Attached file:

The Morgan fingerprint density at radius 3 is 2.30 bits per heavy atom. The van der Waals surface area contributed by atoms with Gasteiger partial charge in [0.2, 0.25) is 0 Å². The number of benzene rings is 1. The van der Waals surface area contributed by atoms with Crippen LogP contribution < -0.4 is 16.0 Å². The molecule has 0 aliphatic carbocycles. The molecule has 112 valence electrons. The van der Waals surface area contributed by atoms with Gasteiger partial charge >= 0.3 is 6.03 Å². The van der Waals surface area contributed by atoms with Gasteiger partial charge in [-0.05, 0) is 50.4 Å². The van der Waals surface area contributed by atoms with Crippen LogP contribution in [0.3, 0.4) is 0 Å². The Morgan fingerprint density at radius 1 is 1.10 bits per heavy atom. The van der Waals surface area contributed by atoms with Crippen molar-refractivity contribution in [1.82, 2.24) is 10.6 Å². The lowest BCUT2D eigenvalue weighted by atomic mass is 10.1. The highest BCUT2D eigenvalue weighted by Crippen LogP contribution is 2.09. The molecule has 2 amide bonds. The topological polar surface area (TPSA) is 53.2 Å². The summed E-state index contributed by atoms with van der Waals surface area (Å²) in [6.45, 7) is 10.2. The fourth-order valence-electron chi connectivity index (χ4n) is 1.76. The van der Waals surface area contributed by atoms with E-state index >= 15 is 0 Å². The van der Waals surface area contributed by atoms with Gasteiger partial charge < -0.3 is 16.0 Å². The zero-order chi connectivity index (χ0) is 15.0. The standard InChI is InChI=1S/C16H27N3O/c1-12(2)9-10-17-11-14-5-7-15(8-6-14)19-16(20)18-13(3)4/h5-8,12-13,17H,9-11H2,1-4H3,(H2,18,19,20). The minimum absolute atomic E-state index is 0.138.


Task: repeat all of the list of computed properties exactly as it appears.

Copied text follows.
The Morgan fingerprint density at radius 3 is 2.30 bits per heavy atom. The van der Waals surface area contributed by atoms with Gasteiger partial charge in [0.2, 0.25) is 0 Å². The number of benzene rings is 1. The van der Waals surface area contributed by atoms with Crippen LogP contribution < -0.4 is 16.0 Å². The molecule has 0 aliphatic carbocycles. The molecule has 112 valence electrons. The van der Waals surface area contributed by atoms with Gasteiger partial charge >= 0.3 is 6.03 Å². The van der Waals surface area contributed by atoms with Gasteiger partial charge in [-0.05, 0) is 50.4 Å². The van der Waals surface area contributed by atoms with Crippen LogP contribution in [0.3, 0.4) is 0 Å². The Morgan fingerprint density at radius 1 is 1.10 bits per heavy atom. The van der Waals surface area contributed by atoms with Crippen molar-refractivity contribution in [1.82, 2.24) is 10.6 Å². The lowest BCUT2D eigenvalue weighted by atomic mass is 10.1. The highest BCUT2D eigenvalue weighted by Crippen LogP contribution is 2.09. The molecule has 2 amide bonds. The topological polar surface area (TPSA) is 53.2 Å². The summed E-state index contributed by atoms with van der Waals surface area (Å²) in [6.45, 7) is 10.2. The fourth-order valence-electron chi connectivity index (χ4n) is 1.76. The van der Waals surface area contributed by atoms with E-state index >= 15 is 0 Å². The van der Waals surface area contributed by atoms with Gasteiger partial charge < -0.3 is 16.0 Å². The zero-order chi connectivity index (χ0) is 15.0. The standard InChI is InChI=1S/C16H27N3O/c1-12(2)9-10-17-11-14-5-7-15(8-6-14)19-16(20)18-13(3)4/h5-8,12-13,17H,9-11H2,1-4H3,(H2,18,19,20). The minimum absolute atomic E-state index is 0.138.